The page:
• I tried it and it didnt work my code is as follows-- if (link.equalsIgnoreCase("exit") && count > 0) { boolean fetched = false; int myCounter = 0; try { while (!fetched) { System.out.println("Checking (" + myCounter + ")"); if (session.areLinkDoneFetching()) { session.getFetchData(); session.clearList(); fetched = true; } myCounter++; Thread.sleep(5 * 1000); } } catch (InterruptedException e) { e.printStackTrace(); } } Apr 24 '10 at 3:38
  • What do you mean it "didn't work"? It doesn't compile? It doesn't sleep for 5 seconds at a time? Apr 24 '10 at 3:51
  • it runs once, and then doesnt do anything. but the program is still running. Apr 24 '10 at 3:52
  • its something wrong with my code, sorry, it works well on its own. thank you though, this was exactly what i was looking for Apr 24 '10 at 3:58
  • Personally, I much rather prefer the solution user the Timer class below. Jul 22 '16 at 22:40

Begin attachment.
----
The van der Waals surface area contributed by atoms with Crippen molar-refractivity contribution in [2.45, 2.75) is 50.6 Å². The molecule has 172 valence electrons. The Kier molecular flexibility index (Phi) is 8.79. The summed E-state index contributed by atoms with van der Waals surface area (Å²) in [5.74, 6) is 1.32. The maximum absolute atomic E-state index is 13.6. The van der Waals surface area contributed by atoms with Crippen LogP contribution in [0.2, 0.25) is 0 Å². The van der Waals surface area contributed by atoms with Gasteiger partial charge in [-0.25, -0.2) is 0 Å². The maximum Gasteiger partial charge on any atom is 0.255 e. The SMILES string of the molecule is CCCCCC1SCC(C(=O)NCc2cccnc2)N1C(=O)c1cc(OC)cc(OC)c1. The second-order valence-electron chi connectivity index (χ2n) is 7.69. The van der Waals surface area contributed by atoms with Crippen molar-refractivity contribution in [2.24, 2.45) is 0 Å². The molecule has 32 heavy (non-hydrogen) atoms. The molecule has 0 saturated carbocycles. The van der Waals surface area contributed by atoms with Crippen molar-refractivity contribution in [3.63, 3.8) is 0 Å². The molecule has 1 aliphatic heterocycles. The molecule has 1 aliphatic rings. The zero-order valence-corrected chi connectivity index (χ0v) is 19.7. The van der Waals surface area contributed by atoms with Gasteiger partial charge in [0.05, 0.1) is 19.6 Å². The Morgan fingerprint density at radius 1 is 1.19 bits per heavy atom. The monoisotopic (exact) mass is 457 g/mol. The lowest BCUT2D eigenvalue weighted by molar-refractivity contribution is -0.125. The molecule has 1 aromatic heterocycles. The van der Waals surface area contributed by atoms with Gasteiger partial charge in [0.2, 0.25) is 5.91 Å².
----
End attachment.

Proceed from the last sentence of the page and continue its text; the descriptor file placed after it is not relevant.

14
ScheduledExecutorService executor = Executors.newScheduledThreadPool(1);
executor.schedule(yourRunnable, 1L, TimeUnit.MINUTES);
...
// when done...
executor.shutdown();
3
  • 1
    Don't forget to shutdown() it after use, else the thread will hang. Oh, the OP didn't ask for scheduling at fixed rate. Just use schedule().
    – BalusC
    Apr 24 '10 at 2:55
  • note that it will not shutdown the thread if it's in a loop. shutdownNow will interrupt the thread also (which you need to handle) Aug 31 '16 at 7:00
  • 1
    you can use Executors.newSingleThreadScheduledExecutor() instead of Executors.newScheduledThreadPool(1); if you need just one thread
    – Nicofisi
    Sep 28 '17 at 20:18
7

ScheduledExecutorService

The Answer by Lee is close, but only runs once. The Question seems to be asking to run indefinitely until an external state changes (until the response from a web site/service changes).

The ScheduledExecutorService interface is part of the java.util.concurrent package built into Java 5 and later as a more modern replacement for the old Timer class.

Here is a complete example. Call either scheduleAtFixedRate or scheduleWithFixedDelay.

ScheduledExecutorService executor = Executors.newScheduledThreadPool ( 1 );

Runnable r = new Runnable () {
    @Override
    public void run () {